Lead Extraction (Removal of Pacemaker and Defibrillator Leads from the Heart)

Lead extraction means using specific tools to remove redundant (no longer needed) or infected pacemaker or defibrillator leads from a patient’s heart. Sometimes leads can be removed simply by gentle traction (if they haven’t been implanted for a long time), however, if leads have been in the body for a long time then scar tissue will develop around the leads making them harder to remove. Tools such as locking stylets can be placed down the centre of the leads to provide extra support and Teflon/plastic sheaths or sheaths with fine blades for cutting can be passed over the leads to break up this surrounding scar tissue. Uncommonly, if leads can’t be removed via the vein that they were implanted through then open-heart surgery may be required to safely remove the leads.

Reasons for Lead Extraction

The most common reason that leads need to be removed is because an infection has developed on the pacemaker or defibrillator or on the leads themselves. In general, infections are not possible to eradicate if bacteria are attached to foreign material within the body and if the infection is within the bloodstream this can represent a life-threatening situation if the leads are not removed. Less commonly leads may need to be removed if they are associated with an occluded vein resulting in significant symptoms, to provide room for new leads to be implanted or if the leads themselves are causing cardiac arrhythmias or otherwise untreatable discomfort for the patient.

A Lead Extraction Procedure

Lead extraction is usually performed under general anaesthesia with careful cardiac monitoring and it must be done in a hospital where urgent open-heart surgery can be performed if necessary. Most extractions will take between one and four hours and all leads can be removed with a percutaneous approach (without the need for open-heart surgery) around 97% of the time. A number of factors are associated with a more difficult extraction but the most important one is the length of time that the leads have been implanted for. The mortality risk with a lead extraction procedure is around 0.5-1% on average, however, this is largely dependent upon how unwell a patient is prior to the procedure and to some extent the equipment that is needed to remove the leads. The chance of a potentially serious complication occurring with a lead extraction is 3-4% and this could include the need for urgent open-heart surgery due to major bleeding, stroke, blood clots in the veins of the arm, chest or lung, or injury to the lung.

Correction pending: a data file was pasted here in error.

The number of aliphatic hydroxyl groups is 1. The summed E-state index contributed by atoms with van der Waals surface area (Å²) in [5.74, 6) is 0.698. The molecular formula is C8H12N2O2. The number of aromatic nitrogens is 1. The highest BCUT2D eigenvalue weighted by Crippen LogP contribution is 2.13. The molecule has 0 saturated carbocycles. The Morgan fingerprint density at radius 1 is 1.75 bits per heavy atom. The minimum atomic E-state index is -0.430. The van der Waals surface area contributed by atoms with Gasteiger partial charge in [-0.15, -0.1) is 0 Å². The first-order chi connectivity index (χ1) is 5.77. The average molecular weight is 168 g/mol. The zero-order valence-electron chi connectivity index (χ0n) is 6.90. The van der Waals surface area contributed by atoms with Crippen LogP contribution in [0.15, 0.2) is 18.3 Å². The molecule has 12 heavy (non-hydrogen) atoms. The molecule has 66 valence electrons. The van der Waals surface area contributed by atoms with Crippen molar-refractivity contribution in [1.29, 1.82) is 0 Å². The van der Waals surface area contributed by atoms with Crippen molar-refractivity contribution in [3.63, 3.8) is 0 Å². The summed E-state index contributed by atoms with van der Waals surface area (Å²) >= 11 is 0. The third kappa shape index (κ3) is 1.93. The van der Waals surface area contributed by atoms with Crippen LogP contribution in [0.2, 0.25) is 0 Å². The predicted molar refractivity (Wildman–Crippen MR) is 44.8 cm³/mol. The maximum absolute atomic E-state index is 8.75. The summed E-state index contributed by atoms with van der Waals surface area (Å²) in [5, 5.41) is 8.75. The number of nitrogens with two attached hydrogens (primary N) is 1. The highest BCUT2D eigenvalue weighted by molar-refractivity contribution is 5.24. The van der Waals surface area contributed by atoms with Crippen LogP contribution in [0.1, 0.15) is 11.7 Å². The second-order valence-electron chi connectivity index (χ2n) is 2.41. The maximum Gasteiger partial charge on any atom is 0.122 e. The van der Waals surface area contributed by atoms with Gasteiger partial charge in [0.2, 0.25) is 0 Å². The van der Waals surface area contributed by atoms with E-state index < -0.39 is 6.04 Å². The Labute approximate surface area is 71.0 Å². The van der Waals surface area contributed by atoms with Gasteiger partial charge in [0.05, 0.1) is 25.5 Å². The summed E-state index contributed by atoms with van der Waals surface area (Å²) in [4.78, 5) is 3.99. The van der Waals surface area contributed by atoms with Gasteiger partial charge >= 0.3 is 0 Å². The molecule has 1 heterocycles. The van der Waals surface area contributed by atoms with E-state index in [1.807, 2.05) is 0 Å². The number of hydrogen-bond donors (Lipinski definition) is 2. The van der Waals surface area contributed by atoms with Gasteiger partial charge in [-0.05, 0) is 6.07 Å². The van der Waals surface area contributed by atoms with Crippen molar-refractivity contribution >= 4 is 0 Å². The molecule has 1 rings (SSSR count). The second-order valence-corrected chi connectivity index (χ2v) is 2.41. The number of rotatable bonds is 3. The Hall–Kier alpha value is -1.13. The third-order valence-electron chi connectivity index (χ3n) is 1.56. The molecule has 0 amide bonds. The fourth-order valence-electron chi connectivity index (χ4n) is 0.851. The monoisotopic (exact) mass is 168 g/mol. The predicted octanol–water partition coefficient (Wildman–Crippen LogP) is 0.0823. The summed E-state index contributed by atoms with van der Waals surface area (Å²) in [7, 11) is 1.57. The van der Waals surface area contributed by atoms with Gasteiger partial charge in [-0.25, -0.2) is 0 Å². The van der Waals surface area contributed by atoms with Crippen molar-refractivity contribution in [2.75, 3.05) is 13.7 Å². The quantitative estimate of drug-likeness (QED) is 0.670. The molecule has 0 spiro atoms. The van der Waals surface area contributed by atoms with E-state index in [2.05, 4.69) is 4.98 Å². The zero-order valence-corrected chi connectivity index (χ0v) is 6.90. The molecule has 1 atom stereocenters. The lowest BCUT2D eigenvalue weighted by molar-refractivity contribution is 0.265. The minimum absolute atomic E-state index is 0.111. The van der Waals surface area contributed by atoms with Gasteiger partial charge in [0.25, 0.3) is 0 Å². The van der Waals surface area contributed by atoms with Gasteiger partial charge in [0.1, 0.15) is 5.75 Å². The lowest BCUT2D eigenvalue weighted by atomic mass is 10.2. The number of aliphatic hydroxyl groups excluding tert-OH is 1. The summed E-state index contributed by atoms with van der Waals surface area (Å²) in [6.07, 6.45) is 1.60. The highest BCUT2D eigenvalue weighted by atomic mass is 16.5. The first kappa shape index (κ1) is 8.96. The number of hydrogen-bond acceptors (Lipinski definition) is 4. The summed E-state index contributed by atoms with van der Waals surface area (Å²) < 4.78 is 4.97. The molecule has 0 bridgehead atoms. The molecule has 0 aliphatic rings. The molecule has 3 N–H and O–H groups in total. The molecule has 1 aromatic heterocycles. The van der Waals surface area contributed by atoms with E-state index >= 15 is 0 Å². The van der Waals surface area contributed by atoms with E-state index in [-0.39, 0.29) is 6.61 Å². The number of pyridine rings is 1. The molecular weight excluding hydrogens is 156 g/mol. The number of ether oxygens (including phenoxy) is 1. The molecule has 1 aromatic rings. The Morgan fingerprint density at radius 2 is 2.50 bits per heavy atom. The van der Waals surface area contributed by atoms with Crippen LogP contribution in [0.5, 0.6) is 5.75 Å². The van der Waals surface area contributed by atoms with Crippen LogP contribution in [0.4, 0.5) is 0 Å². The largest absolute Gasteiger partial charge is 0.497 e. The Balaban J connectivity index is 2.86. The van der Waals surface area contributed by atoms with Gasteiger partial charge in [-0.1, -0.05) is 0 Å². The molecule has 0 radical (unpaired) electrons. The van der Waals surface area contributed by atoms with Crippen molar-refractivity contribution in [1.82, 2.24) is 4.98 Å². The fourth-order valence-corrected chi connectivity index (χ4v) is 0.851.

If the lead extraction was performed due to an infection on the leads or device then it is common for the patient to have a period of intravenous antibiotics to completely eradicate the infection before a new pacemaker or defibrillator is implanted. For further questions you can contact Hunter Heart on 4952 3900 or cardio@hunterheart.com.au

Above is a diagram showing how lead extraction might be performed in a patient with two pacemaker leads in the heart. An incision is usually performed through the previous pacemaker scar so that the old pacemaker can be removed and any scar tissue in the wound itself is dissected away from the pacing leads. In this case the leads could not be removed by retracting the screw at the tip and gently pulling on them. Therefore a Teflon lead extraction sheath (shown in green) is passed down through the vein and over each lead in turn to free the leads from surrounding scar tissue and allow them to be completely extracted from the heart. If the lead extraction was performed due to infection then a new pacemaker or defibrillator is usually implanted when the infection has completely resolved.

Above is an X-Ray of a patient undergoing extraction of an infected implantable defibrillator (ICD) lead from the heart. This lead can be seen traveling down to the heart through the veinous system and a mechanical extraction sheath is passed through the previous incision and over the lead in order to separate it from any scar tissue that has grown around the lead over time. Gradual forward advancement of the mechanical sheath and gentle traction on the lead resulted in successful extraction of the infected lead.